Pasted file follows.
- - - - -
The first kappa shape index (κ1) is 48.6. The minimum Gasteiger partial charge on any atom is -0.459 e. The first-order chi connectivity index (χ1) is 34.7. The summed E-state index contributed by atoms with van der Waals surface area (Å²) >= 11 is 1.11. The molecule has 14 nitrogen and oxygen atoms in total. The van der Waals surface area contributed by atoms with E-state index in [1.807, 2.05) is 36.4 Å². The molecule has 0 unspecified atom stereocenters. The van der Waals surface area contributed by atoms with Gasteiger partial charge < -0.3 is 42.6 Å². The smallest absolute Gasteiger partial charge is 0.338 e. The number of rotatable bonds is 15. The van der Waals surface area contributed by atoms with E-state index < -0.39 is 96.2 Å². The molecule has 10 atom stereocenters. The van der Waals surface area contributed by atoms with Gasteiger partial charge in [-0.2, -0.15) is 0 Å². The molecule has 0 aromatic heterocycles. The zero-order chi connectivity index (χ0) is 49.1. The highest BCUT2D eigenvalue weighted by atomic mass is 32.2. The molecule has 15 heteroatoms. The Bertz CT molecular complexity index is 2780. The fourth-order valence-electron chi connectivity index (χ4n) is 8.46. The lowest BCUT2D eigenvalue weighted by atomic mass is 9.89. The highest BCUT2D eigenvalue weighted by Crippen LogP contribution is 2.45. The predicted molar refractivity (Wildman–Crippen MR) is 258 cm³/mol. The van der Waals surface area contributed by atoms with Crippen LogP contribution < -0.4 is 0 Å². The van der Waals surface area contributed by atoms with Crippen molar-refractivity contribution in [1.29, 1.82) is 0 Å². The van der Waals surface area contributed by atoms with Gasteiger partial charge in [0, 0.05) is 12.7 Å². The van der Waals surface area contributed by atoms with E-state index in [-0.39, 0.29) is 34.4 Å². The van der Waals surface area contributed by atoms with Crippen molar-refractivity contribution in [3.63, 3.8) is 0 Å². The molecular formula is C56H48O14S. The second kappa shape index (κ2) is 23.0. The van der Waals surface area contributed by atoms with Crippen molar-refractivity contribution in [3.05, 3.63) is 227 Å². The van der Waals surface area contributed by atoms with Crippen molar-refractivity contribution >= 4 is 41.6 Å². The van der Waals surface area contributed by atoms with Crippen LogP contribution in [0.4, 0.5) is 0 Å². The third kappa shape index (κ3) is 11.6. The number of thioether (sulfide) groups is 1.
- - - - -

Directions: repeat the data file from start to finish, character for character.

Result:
The first kappa shape index (κ1) is 48.6. The minimum Gasteiger partial charge on any atom is -0.459 e. The first-order chi connectivity index (χ1) is 34.7. The summed E-state index contributed by atoms with van der Waals surface area (Å²) >= 11 is 1.11. The molecule has 14 nitrogen and oxygen atoms in total. The van der Waals surface area contributed by atoms with E-state index in [1.807, 2.05) is 36.4 Å². The molecule has 0 unspecified atom stereocenters. The van der Waals surface area contributed by atoms with Gasteiger partial charge < -0.3 is 42.6 Å². The smallest absolute Gasteiger partial charge is 0.338 e. The number of rotatable bonds is 15. The van der Waals surface area contributed by atoms with E-state index < -0.39 is 96.2 Å². The molecule has 10 atom stereocenters. The van der Waals surface area contributed by atoms with Gasteiger partial charge in [-0.2, -0.15) is 0 Å². The molecule has 0 aromatic heterocycles. The zero-order chi connectivity index (χ0) is 49.1. The highest BCUT2D eigenvalue weighted by atomic mass is 32.2. The molecule has 15 heteroatoms. The Bertz CT molecular complexity index is 2780. The fourth-order valence-electron chi connectivity index (χ4n) is 8.46. The lowest BCUT2D eigenvalue weighted by atomic mass is 9.89. The highest BCUT2D eigenvalue weighted by Crippen LogP contribution is 2.45. The predicted molar refractivity (Wildman–Crippen MR) is 258 cm³/mol. The van der Waals surface area contributed by atoms with Crippen LogP contribution < -0.4 is 0 Å². The van der Waals surface area contributed by atoms with Crippen molar-refractivity contribution in [1.29, 1.82) is 0 Å². The van der Waals surface area contributed by atoms with Gasteiger partial charge in [0, 0.05) is 12.7 Å². The van der Waals surface area contributed by atoms with E-state index in [-0.39, 0.29) is 34.4 Å². The van der Waals surface area contributed by atoms with Crippen molar-refractivity contribution in [3.63, 3.8) is 0 Å². The molecular formula is C56H48O14S. The second kappa shape index (κ2) is 23.0. The van der Waals surface area contributed by atoms with Crippen molar-refractivity contribution in [3.05, 3.63) is 227 Å². The van der Waals surface area contributed by atoms with Crippen molar-refractivity contribution >= 4 is 41.6 Å². The van der Waals surface area contributed by atoms with Crippen LogP contribution in [0.4, 0.5) is 0 Å². The third kappa shape index (κ3) is 11.6. The number of thioether (sulfide) groups is 1.